As a recent graduate of a family medicine residency program, I can attest to the fact that palliative care certainly has a large presence in our training. Not only do many of us seek dedicated elective time in palliative care, but even in our everyday interactions with patients, the palliative approach certainly plays role a significant role in shaping our management plans.

    What I struggle with is the blanket objection on the part of palliative care professionals to including PAD as a viable option as part of their care portfolio. If a capable person decides that his her life should end earlier in the course of a terminal disease than might be expected naturally, are we not imposing our own values and principles, and thereby impinging on the patient’s autonomy, by trying to dissuade him or her from doing so, and encouraging a more natural death, no matter how protracted it might be? %featured%If a person wants to shield his or her loved ones from the sequelae of witnessing the downward spiral of ongoing suffering and disability, both physical and emotional, shouldn’t we respect that person’s right to do so, rather than insisting that they somehow find meaning and dignity in the experience?%featured%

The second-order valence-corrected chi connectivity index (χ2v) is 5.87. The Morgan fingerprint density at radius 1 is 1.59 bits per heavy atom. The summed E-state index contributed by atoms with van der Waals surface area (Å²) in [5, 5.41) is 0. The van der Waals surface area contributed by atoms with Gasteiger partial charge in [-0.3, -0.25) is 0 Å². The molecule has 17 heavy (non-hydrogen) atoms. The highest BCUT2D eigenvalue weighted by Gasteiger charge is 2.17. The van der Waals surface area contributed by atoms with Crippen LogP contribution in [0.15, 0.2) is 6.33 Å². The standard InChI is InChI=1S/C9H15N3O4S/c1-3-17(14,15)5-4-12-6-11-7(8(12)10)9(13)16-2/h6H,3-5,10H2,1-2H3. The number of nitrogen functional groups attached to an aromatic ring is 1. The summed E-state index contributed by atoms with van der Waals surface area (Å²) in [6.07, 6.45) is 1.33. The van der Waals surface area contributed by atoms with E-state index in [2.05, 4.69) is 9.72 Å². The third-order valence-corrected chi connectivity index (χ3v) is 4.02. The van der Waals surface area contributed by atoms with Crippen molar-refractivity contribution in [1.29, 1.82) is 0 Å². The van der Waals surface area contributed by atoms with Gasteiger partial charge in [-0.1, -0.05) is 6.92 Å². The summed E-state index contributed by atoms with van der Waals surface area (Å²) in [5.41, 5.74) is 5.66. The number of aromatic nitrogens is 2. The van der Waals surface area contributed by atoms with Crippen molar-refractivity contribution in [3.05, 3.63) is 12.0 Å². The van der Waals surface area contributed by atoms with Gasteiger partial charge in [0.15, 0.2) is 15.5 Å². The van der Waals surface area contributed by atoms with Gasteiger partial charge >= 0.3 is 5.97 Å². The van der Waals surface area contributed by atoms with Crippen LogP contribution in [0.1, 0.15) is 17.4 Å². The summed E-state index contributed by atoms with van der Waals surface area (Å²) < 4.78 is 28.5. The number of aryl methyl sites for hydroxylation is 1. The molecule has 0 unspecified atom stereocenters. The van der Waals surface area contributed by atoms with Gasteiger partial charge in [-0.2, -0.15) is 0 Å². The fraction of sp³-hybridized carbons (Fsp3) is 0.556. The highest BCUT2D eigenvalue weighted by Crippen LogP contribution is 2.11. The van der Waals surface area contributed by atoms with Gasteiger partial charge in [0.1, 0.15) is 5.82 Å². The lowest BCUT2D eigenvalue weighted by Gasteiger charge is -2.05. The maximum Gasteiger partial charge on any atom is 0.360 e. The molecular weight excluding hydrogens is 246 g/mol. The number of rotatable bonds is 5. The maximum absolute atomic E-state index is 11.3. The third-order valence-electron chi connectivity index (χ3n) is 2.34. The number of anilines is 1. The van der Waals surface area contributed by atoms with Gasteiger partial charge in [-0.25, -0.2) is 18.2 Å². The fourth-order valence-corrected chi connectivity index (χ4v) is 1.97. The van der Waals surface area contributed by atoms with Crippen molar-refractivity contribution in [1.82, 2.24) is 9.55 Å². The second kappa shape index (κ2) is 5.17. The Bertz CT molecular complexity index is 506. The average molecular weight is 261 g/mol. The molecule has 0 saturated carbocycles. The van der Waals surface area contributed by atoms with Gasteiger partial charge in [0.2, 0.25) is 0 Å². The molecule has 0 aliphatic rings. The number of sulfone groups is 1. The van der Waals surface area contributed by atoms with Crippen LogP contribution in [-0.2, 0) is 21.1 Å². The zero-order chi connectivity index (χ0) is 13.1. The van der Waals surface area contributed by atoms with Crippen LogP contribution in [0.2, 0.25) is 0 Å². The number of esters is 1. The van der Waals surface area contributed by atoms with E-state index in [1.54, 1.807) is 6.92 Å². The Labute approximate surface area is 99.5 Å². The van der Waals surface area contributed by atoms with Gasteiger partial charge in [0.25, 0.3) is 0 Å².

I look forward to a future where Canadians can truly make an informed decision about all the available options for end-of-life care, without prejudice, and with the knowledge that no matter what decision they make, it will be respected and supported.

    • Linda Knopper says:

      Hurray for you, Dr. Weiss.

      Have you opened your practice yet?? You are certainly the kind of Doctor I would choose.

      Thank you for your intelligent response to Dr. Downar. I couldn’t have said it better myself.

      All the best to you.